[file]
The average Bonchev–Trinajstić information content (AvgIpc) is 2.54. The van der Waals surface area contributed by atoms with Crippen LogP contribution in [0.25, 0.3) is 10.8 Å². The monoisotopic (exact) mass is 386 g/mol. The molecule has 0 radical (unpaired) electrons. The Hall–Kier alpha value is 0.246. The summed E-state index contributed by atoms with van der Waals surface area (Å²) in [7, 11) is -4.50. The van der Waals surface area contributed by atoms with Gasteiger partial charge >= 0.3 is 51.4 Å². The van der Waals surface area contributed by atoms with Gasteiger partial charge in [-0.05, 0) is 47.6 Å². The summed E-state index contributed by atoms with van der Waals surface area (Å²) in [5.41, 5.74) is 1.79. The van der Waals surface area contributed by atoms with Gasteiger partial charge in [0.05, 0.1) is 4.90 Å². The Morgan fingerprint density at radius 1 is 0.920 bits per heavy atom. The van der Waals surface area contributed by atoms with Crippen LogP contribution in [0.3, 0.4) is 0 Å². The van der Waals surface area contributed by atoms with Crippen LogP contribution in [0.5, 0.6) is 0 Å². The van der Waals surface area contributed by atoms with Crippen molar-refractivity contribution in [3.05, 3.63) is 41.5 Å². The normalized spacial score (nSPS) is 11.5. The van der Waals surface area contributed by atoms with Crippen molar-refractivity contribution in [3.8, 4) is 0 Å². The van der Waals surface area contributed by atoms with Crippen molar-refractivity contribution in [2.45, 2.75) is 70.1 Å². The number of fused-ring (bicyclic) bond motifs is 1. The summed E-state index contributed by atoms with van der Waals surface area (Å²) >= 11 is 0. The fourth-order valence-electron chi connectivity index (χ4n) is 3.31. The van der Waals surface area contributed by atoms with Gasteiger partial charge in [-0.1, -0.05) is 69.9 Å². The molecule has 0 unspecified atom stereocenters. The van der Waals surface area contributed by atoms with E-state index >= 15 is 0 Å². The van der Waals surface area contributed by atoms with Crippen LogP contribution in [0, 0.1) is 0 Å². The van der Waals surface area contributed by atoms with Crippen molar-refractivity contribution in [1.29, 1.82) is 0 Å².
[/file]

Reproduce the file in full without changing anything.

The average Bonchev–Trinajstić information content (AvgIpc) is 2.54. The van der Waals surface area contributed by atoms with Crippen LogP contribution in [0.25, 0.3) is 10.8 Å². The monoisotopic (exact) mass is 386 g/mol. The molecule has 0 radical (unpaired) electrons. The Hall–Kier alpha value is 0.246. The summed E-state index contributed by atoms with van der Waals surface area (Å²) in [7, 11) is -4.50. The van der Waals surface area contributed by atoms with Gasteiger partial charge >= 0.3 is 51.4 Å². The van der Waals surface area contributed by atoms with Gasteiger partial charge in [-0.05, 0) is 47.6 Å². The summed E-state index contributed by atoms with van der Waals surface area (Å²) in [5.41, 5.74) is 1.79. The van der Waals surface area contributed by atoms with Gasteiger partial charge in [0.05, 0.1) is 4.90 Å². The Morgan fingerprint density at radius 1 is 0.920 bits per heavy atom. The van der Waals surface area contributed by atoms with Crippen LogP contribution in [0.3, 0.4) is 0 Å². The van der Waals surface area contributed by atoms with Crippen LogP contribution in [0.5, 0.6) is 0 Å². The van der Waals surface area contributed by atoms with Crippen molar-refractivity contribution in [3.05, 3.63) is 41.5 Å². The normalized spacial score (nSPS) is 11.5. The van der Waals surface area contributed by atoms with Crippen molar-refractivity contribution in [3.8, 4) is 0 Å². The van der Waals surface area contributed by atoms with Crippen molar-refractivity contribution in [2.45, 2.75) is 70.1 Å². The number of fused-ring (bicyclic) bond motifs is 1. The summed E-state index contributed by atoms with van der Waals surface area (Å²) >= 11 is 0. The fourth-order valence-electron chi connectivity index (χ4n) is 3.31. The van der Waals surface area contributed by atoms with Gasteiger partial charge in [-0.1, -0.05) is 69.9 Å². The molecule has 0 unspecified atom stereocenters. The van der Waals surface area contributed by atoms with E-state index >= 15 is 0 Å². The van der Waals surface area contributed by atoms with Crippen LogP contribution in [0, 0.1) is 0 Å². The van der Waals surface area contributed by atoms with Crippen molar-refractivity contribution in [1.29, 1.82) is 0 Å².